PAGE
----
Tue 1 May 2012 – 7.30pm
Sixth Translators’ Evening: Antony Wood and Donald Rayfield
PROGRAMME OF PUSKIN CLUB
Language: In English
The Pushkin Club is continuing with its series of events: “Translators’ Evenings”, where translators of Russian poetry and prose read and discuss their work. Translators, academics, students and anybody interested in Russian literature are invited to discuss the relation between the original and the translation, compare (if available) different translations of the same original and see how the art of translation helps literature to cross over boundaries between languages and cultures.
Translations and originals are available before the evening, below. If you wish to follow the discussion please print them out and bring them with you.
An extract from Gogol’s Dead Souls and a Mandelstam poem translated by Donald Rayfield.
Donald Rayfield is emeritus professor of Russian and Georgian at Queen Mary, University of London. His books include The Dream of Lhasa (a biography of Nikolay Przhevalsky), Anton Chekhov — A Life (its Russian version has been a best-seller for some five years), Stalin and his Hangmen (which has been translated into nine other languages), and A History of Georgian Literature. His Edge of Empire: A History of Georgia will be published by Reaktion Books in September. He has translated Gogol’s Dead Souls (with Marc Chagall’s engravings), a book praised by William Boyd, as well as Georgian and Russian poetry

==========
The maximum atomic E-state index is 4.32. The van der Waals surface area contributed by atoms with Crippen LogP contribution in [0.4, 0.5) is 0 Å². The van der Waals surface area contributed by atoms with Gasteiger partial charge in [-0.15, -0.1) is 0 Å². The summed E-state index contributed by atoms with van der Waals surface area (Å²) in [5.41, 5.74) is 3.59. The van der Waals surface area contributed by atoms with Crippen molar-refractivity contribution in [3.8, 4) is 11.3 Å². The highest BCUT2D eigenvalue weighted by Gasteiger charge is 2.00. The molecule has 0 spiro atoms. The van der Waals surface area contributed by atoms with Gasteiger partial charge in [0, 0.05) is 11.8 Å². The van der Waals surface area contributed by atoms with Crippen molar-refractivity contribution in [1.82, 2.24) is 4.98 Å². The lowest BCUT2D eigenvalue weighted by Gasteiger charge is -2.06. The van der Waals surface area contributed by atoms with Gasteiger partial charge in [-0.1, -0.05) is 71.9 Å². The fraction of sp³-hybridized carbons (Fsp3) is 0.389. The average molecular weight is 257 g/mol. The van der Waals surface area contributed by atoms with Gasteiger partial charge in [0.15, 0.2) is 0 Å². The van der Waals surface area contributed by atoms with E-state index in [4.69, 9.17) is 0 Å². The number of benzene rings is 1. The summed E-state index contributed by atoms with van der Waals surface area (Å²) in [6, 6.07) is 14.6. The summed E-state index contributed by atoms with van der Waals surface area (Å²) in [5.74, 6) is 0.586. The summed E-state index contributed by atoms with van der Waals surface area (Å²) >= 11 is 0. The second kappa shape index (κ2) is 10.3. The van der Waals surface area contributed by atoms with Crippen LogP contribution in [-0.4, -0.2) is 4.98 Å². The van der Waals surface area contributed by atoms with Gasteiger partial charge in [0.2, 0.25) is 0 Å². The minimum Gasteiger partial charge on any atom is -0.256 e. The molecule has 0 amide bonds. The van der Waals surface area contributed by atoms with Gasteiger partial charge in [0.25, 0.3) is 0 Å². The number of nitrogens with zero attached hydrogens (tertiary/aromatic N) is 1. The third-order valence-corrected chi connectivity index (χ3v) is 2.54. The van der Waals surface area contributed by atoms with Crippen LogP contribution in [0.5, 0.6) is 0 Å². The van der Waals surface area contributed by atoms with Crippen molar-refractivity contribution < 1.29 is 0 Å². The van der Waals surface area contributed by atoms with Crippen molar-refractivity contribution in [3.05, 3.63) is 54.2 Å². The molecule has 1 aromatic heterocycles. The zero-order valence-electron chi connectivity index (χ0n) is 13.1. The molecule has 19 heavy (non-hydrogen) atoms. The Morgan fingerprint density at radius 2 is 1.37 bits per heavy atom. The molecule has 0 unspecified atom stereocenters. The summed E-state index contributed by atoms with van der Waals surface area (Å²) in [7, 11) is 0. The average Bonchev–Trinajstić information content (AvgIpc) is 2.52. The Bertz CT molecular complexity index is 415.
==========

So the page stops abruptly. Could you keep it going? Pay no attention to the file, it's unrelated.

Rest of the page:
The Tale of the Dead Princess and the Seven Champions translated by Antony Wood
Antony Wood is the publisher of Angel Books, devoted entirely to translations of classic foreign fiction and poetry, and himself a translator. His translations of Pushkin’s Little Tragedies (Mozart and Salieri etc) and selected narrative poems have been published in the UK and USA, and his translation of the first (1825) version of Boris Godunov has been published and staged in the USA. Paul Scofield, Simon Callow, Ralph Fiennes, Alec McCowen, Prunella Scales and Michael Pennington are among those who have given live and broadcast readings of his Pushkin translations.
Tickets: 7, conc. 5 (students and OAPs), free for Friends of Pushkin House